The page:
Call it what you will -- the "industrial internet," the "internet of things," or "machine-to-machine communications" (M2M) -- the seamless connectivity of devices is becoming one of the core drivers of the clean energy transition.
There are now 1.3 billion M2M devices in operation around the world. By 2020, there will be 12.5 billion in operation. That range of devices, which includes smart phones, advanced electricity meters, GPS devices, and sensors on equipment, has the potential to radically change how we consume and ship goods, operate machinery, and manage energy use.
And this isn't some techno-blogger fantasy about what the world could be someday. The connectivity revolution is well underway at Ford, UPS, General Electric and almost every other large industrial player looking to make their operations more efficient. Increasing data demands are also changing the telecom world, which is trying to keep up with network integration challenges as ever-more sophisticated devices come online.
As adoption grows, the savings are becoming clear. According to a new analysis from the Carbon War Room on the potential for M2M, these technologies offer nearly as much potential to reduce CO2 emissions as the renewable energy and green building sectors combined.
The applications of M2M technologies are endless: monitoring pipelines, managing HVAC equipment, optimizing shipping routes, tweaking airline flight paths, modifying public transport routes, and optimizing water use are some examples. These cumulatively add up to gigaton-scale reductions in greenhouse gas emissions.
But current deployment of M2M has only scratched the surface of what's possible. Technology adoption cycles in the built environment or in the energy sector are slow compared to the adoption cycles of the consumer IT world. The lack of standards for hardware, the fragmented nature of the supply chain and nascent data management techniques are barriers in front of adoption, according to the Carbon War Room analysis.
On Monday, April 22, we'll be holding a webinar with the report's authors and two companies in the field on how to unlock the potential in M2M. Here's a brief overview of some of the solutions that we'll be discussing.Value chain integration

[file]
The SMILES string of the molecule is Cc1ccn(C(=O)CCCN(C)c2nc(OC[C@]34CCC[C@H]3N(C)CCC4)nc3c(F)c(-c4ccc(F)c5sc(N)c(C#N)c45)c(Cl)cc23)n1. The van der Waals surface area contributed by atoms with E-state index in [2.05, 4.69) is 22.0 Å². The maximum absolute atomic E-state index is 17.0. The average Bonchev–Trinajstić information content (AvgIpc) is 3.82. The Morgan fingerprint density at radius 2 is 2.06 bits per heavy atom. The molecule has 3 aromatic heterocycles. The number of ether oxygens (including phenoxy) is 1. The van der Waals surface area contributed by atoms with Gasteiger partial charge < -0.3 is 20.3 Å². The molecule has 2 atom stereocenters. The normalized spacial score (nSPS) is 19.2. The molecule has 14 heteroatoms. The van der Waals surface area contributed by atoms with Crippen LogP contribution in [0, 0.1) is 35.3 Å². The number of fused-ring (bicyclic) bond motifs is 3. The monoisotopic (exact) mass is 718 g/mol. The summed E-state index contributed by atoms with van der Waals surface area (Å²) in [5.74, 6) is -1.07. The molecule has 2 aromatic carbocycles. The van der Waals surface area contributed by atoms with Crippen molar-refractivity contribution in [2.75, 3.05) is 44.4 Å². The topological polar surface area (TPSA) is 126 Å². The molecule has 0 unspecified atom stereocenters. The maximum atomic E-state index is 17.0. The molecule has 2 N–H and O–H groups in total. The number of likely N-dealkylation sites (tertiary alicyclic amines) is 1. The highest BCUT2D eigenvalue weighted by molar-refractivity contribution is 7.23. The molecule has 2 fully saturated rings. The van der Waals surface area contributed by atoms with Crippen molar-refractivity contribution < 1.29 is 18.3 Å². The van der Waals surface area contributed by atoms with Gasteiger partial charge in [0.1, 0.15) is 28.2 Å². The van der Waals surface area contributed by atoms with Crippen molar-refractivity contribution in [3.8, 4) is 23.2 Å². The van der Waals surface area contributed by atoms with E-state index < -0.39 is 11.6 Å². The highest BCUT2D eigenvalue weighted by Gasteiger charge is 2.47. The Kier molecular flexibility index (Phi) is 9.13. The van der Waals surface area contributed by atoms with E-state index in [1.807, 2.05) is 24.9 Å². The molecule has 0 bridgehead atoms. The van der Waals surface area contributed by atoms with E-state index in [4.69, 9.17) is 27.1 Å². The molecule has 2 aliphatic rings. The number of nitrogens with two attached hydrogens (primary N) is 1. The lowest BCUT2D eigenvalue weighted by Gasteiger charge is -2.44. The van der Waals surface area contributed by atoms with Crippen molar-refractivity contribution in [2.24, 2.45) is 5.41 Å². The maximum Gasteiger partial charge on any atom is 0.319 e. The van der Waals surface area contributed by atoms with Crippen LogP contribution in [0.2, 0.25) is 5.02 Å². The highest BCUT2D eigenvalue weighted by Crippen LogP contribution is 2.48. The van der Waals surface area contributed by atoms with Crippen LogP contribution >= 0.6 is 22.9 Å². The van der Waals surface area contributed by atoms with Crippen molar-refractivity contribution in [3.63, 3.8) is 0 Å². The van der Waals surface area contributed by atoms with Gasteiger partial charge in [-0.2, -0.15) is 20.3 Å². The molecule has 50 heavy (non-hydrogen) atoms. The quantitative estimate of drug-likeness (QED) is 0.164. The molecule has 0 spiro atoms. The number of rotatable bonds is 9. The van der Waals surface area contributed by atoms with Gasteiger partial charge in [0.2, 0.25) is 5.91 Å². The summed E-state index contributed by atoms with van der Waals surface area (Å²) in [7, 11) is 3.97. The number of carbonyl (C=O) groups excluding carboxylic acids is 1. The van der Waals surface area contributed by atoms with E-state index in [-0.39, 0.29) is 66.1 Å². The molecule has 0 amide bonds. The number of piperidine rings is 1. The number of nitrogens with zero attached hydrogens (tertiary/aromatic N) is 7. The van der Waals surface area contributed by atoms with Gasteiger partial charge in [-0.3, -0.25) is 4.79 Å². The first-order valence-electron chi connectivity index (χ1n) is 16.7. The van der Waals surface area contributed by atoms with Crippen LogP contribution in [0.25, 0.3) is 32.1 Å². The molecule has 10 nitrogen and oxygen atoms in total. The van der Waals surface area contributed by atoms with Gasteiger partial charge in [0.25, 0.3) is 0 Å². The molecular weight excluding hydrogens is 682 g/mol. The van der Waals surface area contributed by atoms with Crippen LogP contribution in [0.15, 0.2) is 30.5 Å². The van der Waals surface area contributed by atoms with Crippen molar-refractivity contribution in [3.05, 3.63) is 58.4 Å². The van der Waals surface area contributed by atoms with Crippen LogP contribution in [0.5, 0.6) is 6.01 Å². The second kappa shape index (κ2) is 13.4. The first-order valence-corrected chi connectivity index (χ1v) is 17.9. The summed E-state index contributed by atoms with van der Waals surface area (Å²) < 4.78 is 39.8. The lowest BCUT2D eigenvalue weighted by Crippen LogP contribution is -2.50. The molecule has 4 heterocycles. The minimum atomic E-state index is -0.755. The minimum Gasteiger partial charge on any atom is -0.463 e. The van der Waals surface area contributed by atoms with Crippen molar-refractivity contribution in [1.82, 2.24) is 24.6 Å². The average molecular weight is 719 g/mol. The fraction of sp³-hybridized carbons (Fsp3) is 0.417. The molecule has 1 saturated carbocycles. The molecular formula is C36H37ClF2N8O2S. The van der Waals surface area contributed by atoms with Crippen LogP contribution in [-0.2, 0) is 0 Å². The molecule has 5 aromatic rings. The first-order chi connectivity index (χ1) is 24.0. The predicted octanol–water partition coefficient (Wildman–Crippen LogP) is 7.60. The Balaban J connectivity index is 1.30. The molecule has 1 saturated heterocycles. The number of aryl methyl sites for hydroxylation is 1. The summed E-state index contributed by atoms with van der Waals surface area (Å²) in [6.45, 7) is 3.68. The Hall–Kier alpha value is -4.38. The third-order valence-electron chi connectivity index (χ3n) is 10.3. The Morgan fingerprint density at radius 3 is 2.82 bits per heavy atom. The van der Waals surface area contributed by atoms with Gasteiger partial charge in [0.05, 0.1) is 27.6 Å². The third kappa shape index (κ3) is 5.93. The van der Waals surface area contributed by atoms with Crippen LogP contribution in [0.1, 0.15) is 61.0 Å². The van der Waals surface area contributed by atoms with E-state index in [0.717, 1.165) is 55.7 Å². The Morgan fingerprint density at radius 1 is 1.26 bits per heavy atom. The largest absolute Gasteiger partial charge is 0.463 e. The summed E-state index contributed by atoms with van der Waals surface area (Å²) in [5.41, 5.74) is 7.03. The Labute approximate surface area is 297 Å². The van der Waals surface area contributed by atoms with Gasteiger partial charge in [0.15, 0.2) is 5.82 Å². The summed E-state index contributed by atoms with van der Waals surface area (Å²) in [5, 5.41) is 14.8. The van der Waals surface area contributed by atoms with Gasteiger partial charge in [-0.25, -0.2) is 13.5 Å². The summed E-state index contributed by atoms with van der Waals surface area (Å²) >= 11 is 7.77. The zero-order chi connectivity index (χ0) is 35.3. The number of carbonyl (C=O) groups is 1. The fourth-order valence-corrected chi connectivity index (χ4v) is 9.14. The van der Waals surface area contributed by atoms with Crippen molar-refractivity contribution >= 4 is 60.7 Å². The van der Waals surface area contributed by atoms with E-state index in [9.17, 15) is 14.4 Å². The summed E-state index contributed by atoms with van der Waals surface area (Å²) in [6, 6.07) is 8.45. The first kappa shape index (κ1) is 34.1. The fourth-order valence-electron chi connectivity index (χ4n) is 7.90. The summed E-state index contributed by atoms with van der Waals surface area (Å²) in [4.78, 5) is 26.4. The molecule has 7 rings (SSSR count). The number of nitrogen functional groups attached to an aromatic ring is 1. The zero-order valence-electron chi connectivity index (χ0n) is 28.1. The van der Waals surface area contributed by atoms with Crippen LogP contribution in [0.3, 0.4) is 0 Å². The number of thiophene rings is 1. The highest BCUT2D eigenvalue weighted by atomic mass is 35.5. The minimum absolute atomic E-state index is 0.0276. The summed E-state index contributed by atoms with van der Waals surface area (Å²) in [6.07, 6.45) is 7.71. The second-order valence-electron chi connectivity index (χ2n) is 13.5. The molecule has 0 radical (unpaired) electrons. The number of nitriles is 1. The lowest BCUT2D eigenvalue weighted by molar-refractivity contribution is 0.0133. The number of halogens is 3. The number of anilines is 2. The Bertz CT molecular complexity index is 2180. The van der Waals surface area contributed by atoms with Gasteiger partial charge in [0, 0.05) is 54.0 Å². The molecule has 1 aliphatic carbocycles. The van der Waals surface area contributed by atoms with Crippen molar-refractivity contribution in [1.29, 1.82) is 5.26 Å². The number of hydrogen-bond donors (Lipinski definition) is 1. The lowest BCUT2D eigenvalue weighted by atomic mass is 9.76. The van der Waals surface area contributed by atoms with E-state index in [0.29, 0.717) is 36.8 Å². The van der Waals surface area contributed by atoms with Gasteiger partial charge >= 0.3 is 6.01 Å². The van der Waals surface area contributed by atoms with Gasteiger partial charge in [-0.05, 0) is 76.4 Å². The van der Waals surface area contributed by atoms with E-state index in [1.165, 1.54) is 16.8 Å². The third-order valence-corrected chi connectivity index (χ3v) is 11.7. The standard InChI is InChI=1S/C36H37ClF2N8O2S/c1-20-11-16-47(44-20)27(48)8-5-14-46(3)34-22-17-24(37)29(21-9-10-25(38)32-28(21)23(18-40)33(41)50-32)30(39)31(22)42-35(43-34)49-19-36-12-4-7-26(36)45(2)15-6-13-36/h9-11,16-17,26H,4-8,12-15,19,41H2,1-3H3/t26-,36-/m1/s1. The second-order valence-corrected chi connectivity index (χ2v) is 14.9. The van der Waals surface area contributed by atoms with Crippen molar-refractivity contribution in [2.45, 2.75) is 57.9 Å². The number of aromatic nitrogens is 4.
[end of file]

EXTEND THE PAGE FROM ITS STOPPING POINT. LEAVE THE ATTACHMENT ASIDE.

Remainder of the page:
The M2M sector features a robust ecosystem of small and large companies bringing new technologies to market. That also makes it fragmented, with many companies unable to provide end-to-end services or find the right market channels for products. As the industry grows, M&A activity has increased and connectivity solutions have improved. However, because M2M technologies are extremely diverse and cover a wide range of solutions, the relationship between suppliers and customers can be complicated. Further consolidation will help simplify and streamline offerings.Create cohesive standards
The communications and hardware standards for M2M technologies are just as diverse. As companies create new applications, they are also creating their own vertical product standards and making it difficult to integrate with other technologies. Not surprisingly, this can suppress innovation and ensure continued market fragmentation. Establishing cohesive communications and hardware standards will ensure true universal connectivity.Better data measurement tools
As technology and service providers pitch their products, they need solid performance data to convince companies to buy. Because many of these technologies are so new, the data is sometimes incomplete -- or even nonexistent. Accumulating real-world data, comparing it to a company's baseline performance, and communicating that information in a compelling way is key to bringing in new customers. However, the methods to define project success are still very nascent. Lack of standards and industry fragmentation also contribute to the incomplete data picture in this sector.
The M2M sector represents a trillion-dollar opportunity to reduce carbon emissions and clean up our energy system. In next Monday's webinar, we'll talk about how companies are addressing these challenges to unlock that value.